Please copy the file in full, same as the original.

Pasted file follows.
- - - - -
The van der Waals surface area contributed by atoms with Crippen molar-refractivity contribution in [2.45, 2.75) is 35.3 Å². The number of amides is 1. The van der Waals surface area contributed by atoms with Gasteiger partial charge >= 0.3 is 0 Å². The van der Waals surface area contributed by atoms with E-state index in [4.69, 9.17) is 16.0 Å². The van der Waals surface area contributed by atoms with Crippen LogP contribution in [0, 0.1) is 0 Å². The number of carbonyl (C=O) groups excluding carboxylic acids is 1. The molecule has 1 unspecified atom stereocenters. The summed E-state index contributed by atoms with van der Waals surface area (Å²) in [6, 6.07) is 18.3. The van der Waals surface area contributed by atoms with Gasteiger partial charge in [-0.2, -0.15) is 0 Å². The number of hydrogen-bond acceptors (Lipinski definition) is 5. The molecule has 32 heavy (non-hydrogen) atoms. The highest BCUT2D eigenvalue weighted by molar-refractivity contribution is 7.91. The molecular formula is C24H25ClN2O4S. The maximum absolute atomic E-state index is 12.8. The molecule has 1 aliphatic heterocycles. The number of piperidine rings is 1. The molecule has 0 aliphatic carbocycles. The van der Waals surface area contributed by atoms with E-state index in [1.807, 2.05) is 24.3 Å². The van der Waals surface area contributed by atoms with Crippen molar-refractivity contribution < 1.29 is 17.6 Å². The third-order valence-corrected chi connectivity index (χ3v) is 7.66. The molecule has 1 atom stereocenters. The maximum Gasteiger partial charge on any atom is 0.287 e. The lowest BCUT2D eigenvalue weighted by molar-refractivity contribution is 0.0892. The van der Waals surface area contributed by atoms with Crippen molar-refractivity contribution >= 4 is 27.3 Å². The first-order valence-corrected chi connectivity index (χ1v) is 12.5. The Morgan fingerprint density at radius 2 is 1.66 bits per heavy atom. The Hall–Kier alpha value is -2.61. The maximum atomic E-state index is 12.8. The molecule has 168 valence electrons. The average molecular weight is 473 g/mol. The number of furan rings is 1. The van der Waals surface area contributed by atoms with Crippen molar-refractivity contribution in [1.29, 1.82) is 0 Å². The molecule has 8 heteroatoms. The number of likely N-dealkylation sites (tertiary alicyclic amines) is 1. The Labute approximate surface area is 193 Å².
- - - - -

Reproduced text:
The van der Waals surface area contributed by atoms with Crippen molar-refractivity contribution in [2.45, 2.75) is 35.3 Å². The number of amides is 1. The van der Waals surface area contributed by atoms with Gasteiger partial charge >= 0.3 is 0 Å². The van der Waals surface area contributed by atoms with E-state index in [4.69, 9.17) is 16.0 Å². The van der Waals surface area contributed by atoms with Crippen LogP contribution in [0, 0.1) is 0 Å². The number of carbonyl (C=O) groups excluding carboxylic acids is 1. The molecule has 1 unspecified atom stereocenters. The summed E-state index contributed by atoms with van der Waals surface area (Å²) in [6, 6.07) is 18.3. The van der Waals surface area contributed by atoms with Gasteiger partial charge in [-0.2, -0.15) is 0 Å². The number of hydrogen-bond acceptors (Lipinski definition) is 5. The molecule has 32 heavy (non-hydrogen) atoms. The highest BCUT2D eigenvalue weighted by molar-refractivity contribution is 7.91. The molecular formula is C24H25ClN2O4S. The maximum absolute atomic E-state index is 12.8. The molecule has 1 aliphatic heterocycles. The number of piperidine rings is 1. The molecule has 0 aliphatic carbocycles. The van der Waals surface area contributed by atoms with E-state index in [1.807, 2.05) is 24.3 Å². The van der Waals surface area contributed by atoms with Crippen molar-refractivity contribution < 1.29 is 17.6 Å². The third-order valence-corrected chi connectivity index (χ3v) is 7.66. The molecule has 1 atom stereocenters. The maximum Gasteiger partial charge on any atom is 0.287 e. The lowest BCUT2D eigenvalue weighted by molar-refractivity contribution is 0.0892. The van der Waals surface area contributed by atoms with Crippen molar-refractivity contribution >= 4 is 27.3 Å². The first-order valence-corrected chi connectivity index (χ1v) is 12.5. The Morgan fingerprint density at radius 2 is 1.66 bits per heavy atom. The Hall–Kier alpha value is -2.61. The maximum atomic E-state index is 12.8. The molecule has 168 valence electrons. The average molecular weight is 473 g/mol. The number of furan rings is 1. The van der Waals surface area contributed by atoms with Crippen molar-refractivity contribution in [1.29, 1.82) is 0 Å². The molecule has 8 heteroatoms. The number of likely N-dealkylation sites (tertiary alicyclic amines) is 1. The Labute approximate surface area is 193 Å².